Co-funded with the W.K. Kellogg Foundation
Recent research on job quality and work-life balance shows that work schedules can facilitate or hinder workers’ efforts to arrange caregiving, pursue an education, secure a second job, maintain meaningful relationships, and earn an adequate income. Non-standard work hours and the lack of control over hours of work is negatively associated with family routines, marital quality, child care and child wellbeing, worker health and job performance. These findings have been documented in case studies of workers and firms that tend to analyze a single dimension of work schedules (e.g. unsocial hours) or particular workers (e.g. low-wage workers) or sectors (e.g. retail workers). Until recently, national surveys included measures of schedule control or non-standard hours, but not measures of schedule unpredictability and work-hour fluctuations.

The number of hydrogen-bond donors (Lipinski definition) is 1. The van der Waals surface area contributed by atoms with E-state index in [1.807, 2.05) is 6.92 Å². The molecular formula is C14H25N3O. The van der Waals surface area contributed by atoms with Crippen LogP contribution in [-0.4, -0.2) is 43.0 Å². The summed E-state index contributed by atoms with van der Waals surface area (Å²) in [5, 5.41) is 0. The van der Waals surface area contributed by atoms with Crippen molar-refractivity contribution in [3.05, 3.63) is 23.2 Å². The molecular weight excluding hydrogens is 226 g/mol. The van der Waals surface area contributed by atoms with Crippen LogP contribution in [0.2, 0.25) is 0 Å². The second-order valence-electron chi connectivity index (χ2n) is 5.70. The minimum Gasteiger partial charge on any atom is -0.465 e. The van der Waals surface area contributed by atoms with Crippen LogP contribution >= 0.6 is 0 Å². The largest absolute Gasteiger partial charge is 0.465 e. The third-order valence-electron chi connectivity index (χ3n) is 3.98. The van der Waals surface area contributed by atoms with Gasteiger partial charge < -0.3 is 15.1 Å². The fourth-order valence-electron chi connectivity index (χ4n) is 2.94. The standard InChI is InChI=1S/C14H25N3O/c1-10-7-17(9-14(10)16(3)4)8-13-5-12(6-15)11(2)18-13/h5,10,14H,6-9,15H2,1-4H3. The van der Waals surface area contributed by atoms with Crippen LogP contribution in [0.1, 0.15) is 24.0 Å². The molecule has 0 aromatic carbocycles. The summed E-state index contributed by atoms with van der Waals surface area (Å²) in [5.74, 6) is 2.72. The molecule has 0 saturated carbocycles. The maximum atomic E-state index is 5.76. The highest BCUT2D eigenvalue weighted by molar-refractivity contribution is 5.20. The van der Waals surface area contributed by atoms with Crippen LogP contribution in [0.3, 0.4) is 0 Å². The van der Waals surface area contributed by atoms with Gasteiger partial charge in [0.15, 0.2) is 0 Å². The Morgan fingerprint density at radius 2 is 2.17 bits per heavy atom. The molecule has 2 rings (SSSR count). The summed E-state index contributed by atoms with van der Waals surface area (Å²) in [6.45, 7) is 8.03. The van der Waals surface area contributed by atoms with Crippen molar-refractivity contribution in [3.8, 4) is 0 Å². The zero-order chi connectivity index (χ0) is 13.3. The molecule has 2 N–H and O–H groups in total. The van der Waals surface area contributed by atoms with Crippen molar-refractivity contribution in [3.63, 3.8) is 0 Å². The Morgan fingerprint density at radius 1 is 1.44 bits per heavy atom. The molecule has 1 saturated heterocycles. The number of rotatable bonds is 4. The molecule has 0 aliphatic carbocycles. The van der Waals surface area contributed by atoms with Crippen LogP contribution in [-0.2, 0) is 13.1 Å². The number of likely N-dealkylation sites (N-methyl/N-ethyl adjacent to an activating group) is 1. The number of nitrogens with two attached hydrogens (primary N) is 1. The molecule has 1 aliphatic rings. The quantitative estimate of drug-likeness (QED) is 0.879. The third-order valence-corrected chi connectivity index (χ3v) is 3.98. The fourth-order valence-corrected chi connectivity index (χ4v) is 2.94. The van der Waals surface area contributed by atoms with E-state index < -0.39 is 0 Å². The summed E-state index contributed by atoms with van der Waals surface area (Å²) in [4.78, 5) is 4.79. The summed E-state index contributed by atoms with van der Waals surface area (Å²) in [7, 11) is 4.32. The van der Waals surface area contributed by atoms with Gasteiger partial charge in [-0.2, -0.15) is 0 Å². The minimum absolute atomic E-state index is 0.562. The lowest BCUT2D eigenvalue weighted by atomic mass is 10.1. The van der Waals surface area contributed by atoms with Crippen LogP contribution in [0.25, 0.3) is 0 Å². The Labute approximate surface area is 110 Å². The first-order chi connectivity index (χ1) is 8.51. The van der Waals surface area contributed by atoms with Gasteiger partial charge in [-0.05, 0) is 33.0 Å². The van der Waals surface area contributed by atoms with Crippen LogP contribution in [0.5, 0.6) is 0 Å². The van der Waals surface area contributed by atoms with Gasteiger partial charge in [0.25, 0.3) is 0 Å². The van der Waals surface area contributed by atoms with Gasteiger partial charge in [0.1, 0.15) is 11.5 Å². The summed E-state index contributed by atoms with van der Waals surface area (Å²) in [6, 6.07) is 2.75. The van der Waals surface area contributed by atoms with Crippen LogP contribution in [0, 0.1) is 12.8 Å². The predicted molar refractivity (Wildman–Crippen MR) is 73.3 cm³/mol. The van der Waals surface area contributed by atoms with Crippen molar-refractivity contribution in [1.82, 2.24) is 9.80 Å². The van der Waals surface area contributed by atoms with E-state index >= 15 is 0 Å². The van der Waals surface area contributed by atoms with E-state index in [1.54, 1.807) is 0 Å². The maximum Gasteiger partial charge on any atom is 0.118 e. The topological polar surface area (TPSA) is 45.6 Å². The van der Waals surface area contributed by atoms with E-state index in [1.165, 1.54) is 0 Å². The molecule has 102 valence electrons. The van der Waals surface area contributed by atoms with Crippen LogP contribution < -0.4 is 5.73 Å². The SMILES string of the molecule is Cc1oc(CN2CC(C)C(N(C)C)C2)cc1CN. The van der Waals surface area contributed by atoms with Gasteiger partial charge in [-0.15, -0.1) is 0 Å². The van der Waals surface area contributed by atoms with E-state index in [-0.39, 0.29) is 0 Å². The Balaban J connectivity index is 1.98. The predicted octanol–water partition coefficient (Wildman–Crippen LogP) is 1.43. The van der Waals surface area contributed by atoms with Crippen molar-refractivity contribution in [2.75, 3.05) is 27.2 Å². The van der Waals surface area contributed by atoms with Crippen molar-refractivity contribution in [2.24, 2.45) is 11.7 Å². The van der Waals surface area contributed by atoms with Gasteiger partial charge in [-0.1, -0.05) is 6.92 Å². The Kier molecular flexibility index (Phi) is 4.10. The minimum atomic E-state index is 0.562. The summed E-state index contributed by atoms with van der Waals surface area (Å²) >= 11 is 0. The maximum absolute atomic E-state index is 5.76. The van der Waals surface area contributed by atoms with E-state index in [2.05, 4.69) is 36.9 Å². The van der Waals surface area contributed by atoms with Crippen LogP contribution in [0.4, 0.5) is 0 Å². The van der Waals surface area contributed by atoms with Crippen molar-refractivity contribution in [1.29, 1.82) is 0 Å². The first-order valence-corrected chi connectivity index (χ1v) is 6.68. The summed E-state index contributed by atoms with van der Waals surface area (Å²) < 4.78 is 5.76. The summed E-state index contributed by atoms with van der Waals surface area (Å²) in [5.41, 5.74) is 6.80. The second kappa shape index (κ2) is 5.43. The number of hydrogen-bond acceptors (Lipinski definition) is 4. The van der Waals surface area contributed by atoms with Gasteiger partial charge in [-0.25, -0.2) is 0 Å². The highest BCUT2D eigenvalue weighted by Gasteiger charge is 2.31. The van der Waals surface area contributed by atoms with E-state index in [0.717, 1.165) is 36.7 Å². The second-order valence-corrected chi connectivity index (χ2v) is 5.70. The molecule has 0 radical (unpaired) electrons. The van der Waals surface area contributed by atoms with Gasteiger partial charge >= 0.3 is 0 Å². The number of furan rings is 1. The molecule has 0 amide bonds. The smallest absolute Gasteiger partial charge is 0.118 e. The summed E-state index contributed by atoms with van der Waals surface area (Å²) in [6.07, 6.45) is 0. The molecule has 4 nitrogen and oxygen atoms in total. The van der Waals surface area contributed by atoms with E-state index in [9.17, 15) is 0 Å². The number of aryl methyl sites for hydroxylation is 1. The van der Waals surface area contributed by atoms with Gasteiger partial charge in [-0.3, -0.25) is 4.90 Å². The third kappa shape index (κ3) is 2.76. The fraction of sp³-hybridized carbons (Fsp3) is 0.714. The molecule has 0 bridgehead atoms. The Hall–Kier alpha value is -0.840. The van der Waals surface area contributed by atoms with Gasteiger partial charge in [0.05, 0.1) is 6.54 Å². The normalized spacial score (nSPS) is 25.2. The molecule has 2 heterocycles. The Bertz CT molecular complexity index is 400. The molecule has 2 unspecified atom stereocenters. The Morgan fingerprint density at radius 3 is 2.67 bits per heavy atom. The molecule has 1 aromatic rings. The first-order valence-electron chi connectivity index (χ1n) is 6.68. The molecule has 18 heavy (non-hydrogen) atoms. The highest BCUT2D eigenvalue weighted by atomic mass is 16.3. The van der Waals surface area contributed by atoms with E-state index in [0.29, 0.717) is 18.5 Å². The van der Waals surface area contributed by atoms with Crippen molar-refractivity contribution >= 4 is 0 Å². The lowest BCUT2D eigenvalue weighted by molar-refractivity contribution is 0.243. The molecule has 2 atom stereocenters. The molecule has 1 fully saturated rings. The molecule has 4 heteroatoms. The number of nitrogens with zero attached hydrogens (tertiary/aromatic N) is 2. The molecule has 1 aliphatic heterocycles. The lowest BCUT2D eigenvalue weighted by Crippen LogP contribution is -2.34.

To address this data gap, Susan Lambert and Julia Henly worked with the Bureau of Labor Statistics (BLS) to develop more accurate and comprehensive measures of fluctuations in weekly work hours and advance schedule notice (a measure of unpredictability) that were included in the most recent rounds of the National Longitudinal Survey of Youth (NLSY). Combined with existing items on schedule control and non-standard timing, the NLSY97 now offers a uniquely comprehensive picture of work schedules in a nationally representative sample of early career adults (age 26-32). Lambert and Henly will use these new data to examine the relationships among different dimensions of work schedules (namely, advance notice, fluctuating hours, schedule control, and unsocial timing of work) and identify personal and occupational factors that place individuals and couples at risk for unstable work schedules. Because the NLSY97 also asks detailed information about partners’ work schedules, and about young children living at home, they can also study the relationship between caregiving arrangements and work schedules, at both the individual and couple levels.